The reason we've gotten away from those ideas, and become competitive and materialistic, according to Shadyac, is that we're still early in the learning curve.
"The universe is 13 billion years old; life is 4 billion years old. We're maybe 175,000 years old," he said. "Living systems experiment. We're like that. We're not doing this because we're bad or hard-wired for it. We thought (that) by accumulating and accumulating, it would make us more comfortable. That thought is not without its rooting. But we're finding out that it doesn't work."
Shadyac points to a movie, the current "The Butler," about a black man who serves eight presidents as a White House staff member, as an indication of our progress. "Someone from a different race is not property — they're leading us. Our president is from that race," Shadyac said. "Attitudes can shift. But because we're inside these attitudes, we don't see it."
The next phase of Shadyac's journey is back into feature films. Shadyac, who hasn't directed a comedy since 2007's "Evan Almighty," is in the midst of casting for an English-language version of the 2011 French hit "The Intouchables." In an event at 2:30 p.m. today at MountainSummit, Shadyac will introduce a screening of the original film and talk about the remake he is working on. (Shadyac also was scheduled to give a talk — a "Tomversation" — about "Life's Operating Manual" on Saturday night in Carbondale.)
"It's a big deal in that I've seen a way to make other films, a much simpler way," he said of his return to feature films. "I want to be a student of the process. I still love film, love storytelling, but there's a rigor that we go through to make these things."
In a way, remaking "The Intouchables" represents easing his way back into large-scale filmmaking. Shadyac says he has no designs to significantly alter the original version, the touching, humorous story of an aristocratic, paraplegic man who hires an unpolished inner-city man to be his caretaker.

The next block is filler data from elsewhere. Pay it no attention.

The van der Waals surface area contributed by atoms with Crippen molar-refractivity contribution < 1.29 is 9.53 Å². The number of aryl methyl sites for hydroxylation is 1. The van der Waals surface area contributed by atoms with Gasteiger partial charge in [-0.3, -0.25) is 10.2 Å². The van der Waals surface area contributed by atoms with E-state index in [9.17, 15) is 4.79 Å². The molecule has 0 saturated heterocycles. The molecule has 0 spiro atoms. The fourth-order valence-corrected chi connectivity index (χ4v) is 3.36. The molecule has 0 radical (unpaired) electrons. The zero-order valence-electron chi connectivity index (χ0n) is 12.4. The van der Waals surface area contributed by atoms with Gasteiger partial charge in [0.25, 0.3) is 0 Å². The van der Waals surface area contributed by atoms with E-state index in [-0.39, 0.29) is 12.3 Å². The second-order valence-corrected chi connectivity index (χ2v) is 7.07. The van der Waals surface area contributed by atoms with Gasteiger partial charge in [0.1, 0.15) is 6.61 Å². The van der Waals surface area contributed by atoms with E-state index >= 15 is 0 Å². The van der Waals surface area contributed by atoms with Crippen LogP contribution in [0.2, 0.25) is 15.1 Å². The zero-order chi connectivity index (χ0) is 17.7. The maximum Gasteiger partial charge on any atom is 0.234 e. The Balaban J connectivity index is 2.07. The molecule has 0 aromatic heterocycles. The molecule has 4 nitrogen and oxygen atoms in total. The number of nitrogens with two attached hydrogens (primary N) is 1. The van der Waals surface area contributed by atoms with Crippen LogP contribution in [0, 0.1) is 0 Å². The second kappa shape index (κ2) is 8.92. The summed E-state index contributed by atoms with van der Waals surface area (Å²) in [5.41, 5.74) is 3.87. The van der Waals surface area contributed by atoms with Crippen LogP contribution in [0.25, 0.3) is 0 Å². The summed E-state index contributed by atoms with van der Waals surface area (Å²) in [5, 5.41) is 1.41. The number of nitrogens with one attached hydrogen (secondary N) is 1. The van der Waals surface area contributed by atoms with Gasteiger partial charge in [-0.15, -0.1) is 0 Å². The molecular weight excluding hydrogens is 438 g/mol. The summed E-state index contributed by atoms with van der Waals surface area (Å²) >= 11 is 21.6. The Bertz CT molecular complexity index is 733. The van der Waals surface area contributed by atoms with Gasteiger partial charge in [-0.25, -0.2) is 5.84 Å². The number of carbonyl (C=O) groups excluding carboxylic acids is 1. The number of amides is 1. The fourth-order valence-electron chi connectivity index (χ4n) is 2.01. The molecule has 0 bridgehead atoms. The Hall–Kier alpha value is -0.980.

"I loved the French original," Shadyac said. "We're very intent on honoring it. We're relanguaging the wheel for a culture that hasn't seen the film."
The project also opens a new emotional terrain for Shadyac as a filmmaker. "The Intouchables" is a comedy but not in the style of "Ace Ventura" and "Liar Liar." Shadyac says the themes he was attracted to in "The Intouchables" were "humor and inspiration."
The film also hits a personal note for Shadyac. His mother became a semi-paraplegic when he was 15, and he appreciated the portrayal of the paraplegic in "The Intouchables" as a fully rounded person.
"I love the way the inner-city character handles the other character with utter honesty — my mother appreciated that. We had a great sense of humor between us," Shadyac said. "The way the character is treated, with humor and like a human, it takes a little of the fragility away from how we treat others with disabilities. I know that world really well."